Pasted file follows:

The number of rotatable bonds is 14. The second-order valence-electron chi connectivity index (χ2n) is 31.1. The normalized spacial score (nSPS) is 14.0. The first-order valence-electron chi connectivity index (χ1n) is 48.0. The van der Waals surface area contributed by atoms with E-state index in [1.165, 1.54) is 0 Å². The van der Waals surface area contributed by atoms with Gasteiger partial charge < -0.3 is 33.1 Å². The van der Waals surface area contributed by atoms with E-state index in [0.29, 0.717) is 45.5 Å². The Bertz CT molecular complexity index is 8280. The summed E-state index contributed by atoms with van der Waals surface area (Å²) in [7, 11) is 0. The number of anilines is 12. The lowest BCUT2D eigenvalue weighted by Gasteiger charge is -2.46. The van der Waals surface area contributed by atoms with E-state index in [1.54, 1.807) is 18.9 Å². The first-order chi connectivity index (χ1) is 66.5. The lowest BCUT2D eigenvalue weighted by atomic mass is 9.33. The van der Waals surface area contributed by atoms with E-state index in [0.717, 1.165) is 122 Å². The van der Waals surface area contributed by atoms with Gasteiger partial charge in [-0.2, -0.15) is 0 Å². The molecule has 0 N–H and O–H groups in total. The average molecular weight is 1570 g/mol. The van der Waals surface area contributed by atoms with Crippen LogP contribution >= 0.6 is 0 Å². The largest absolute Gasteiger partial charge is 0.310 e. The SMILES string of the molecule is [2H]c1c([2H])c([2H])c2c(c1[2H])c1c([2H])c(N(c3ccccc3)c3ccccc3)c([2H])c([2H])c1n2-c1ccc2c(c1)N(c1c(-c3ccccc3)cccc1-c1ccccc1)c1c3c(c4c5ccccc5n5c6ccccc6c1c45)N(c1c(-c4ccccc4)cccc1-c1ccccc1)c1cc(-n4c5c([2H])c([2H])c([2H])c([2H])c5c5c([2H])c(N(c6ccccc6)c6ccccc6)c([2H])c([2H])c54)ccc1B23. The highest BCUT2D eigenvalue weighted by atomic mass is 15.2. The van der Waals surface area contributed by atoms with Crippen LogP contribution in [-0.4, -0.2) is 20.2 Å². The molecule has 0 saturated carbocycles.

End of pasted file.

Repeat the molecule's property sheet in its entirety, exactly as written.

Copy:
The number of rotatable bonds is 14. The second-order valence-electron chi connectivity index (χ2n) is 31.1. The normalized spacial score (nSPS) is 14.0. The first-order valence-electron chi connectivity index (χ1n) is 48.0. The van der Waals surface area contributed by atoms with E-state index in [1.165, 1.54) is 0 Å². The van der Waals surface area contributed by atoms with Gasteiger partial charge < -0.3 is 33.1 Å². The van der Waals surface area contributed by atoms with E-state index in [0.29, 0.717) is 45.5 Å². The Bertz CT molecular complexity index is 8280. The summed E-state index contributed by atoms with van der Waals surface area (Å²) in [7, 11) is 0. The number of anilines is 12. The lowest BCUT2D eigenvalue weighted by Gasteiger charge is -2.46. The van der Waals surface area contributed by atoms with E-state index in [1.54, 1.807) is 18.9 Å². The first-order chi connectivity index (χ1) is 66.5. The lowest BCUT2D eigenvalue weighted by atomic mass is 9.33. The van der Waals surface area contributed by atoms with E-state index in [0.717, 1.165) is 122 Å². The van der Waals surface area contributed by atoms with Gasteiger partial charge in [-0.2, -0.15) is 0 Å². The molecule has 0 N–H and O–H groups in total. The average molecular weight is 1570 g/mol. The van der Waals surface area contributed by atoms with Crippen LogP contribution >= 0.6 is 0 Å². The largest absolute Gasteiger partial charge is 0.310 e. The SMILES string of the molecule is [2H]c1c([2H])c([2H])c2c(c1[2H])c1c([2H])c(N(c3ccccc3)c3ccccc3)c([2H])c([2H])c1n2-c1ccc2c(c1)N(c1c(-c3ccccc3)cccc1-c1ccccc1)c1c3c(c4c5ccccc5n5c6ccccc6c1c45)N(c1c(-c4ccccc4)cccc1-c1ccccc1)c1cc(-n4c5c([2H])c([2H])c([2H])c([2H])c5c5c([2H])c(N(c6ccccc6)c6ccccc6)c([2H])c([2H])c54)ccc1B23. The highest BCUT2D eigenvalue weighted by atomic mass is 15.2. The van der Waals surface area contributed by atoms with Crippen LogP contribution in [-0.4, -0.2) is 20.2 Å². The molecule has 0 saturated carbocycles.